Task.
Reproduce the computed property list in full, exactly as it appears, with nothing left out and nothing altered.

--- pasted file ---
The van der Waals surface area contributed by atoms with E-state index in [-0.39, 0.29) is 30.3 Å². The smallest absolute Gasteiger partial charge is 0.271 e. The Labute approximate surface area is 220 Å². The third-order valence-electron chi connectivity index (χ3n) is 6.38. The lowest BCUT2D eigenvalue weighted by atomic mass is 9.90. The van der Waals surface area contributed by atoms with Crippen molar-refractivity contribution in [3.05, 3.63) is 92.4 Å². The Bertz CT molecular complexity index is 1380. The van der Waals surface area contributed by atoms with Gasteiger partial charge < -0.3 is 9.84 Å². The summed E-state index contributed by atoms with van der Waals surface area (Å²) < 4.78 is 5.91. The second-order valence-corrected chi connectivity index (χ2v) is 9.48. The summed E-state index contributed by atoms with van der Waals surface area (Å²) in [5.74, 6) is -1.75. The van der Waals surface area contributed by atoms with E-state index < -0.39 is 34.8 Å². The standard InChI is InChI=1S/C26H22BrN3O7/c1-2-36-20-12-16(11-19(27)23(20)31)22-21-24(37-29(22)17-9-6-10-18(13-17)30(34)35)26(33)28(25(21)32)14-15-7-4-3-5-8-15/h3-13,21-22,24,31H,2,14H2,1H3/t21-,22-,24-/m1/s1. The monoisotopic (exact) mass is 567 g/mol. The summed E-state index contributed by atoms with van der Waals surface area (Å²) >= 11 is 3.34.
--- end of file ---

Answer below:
The van der Waals surface area contributed by atoms with E-state index in [-0.39, 0.29) is 30.3 Å². The smallest absolute Gasteiger partial charge is 0.271 e. The Labute approximate surface area is 220 Å². The third-order valence-electron chi connectivity index (χ3n) is 6.38. The lowest BCUT2D eigenvalue weighted by atomic mass is 9.90. The van der Waals surface area contributed by atoms with Crippen molar-refractivity contribution in [3.05, 3.63) is 92.4 Å². The Bertz CT molecular complexity index is 1380. The van der Waals surface area contributed by atoms with Gasteiger partial charge < -0.3 is 9.84 Å². The summed E-state index contributed by atoms with van der Waals surface area (Å²) < 4.78 is 5.91. The second-order valence-corrected chi connectivity index (χ2v) is 9.48. The summed E-state index contributed by atoms with van der Waals surface area (Å²) in [5.74, 6) is -1.75. The van der Waals surface area contributed by atoms with E-state index < -0.39 is 34.8 Å². The standard InChI is InChI=1S/C26H22BrN3O7/c1-2-36-20-12-16(11-19(27)23(20)31)22-21-24(37-29(22)17-9-6-10-18(13-17)30(34)35)26(33)28(25(21)32)14-15-7-4-3-5-8-15/h3-13,21-22,24,31H,2,14H2,1H3/t21-,22-,24-/m1/s1. The monoisotopic (exact) mass is 567 g/mol. The summed E-state index contributed by atoms with van der Waals surface area (Å²) >= 11 is 3.34.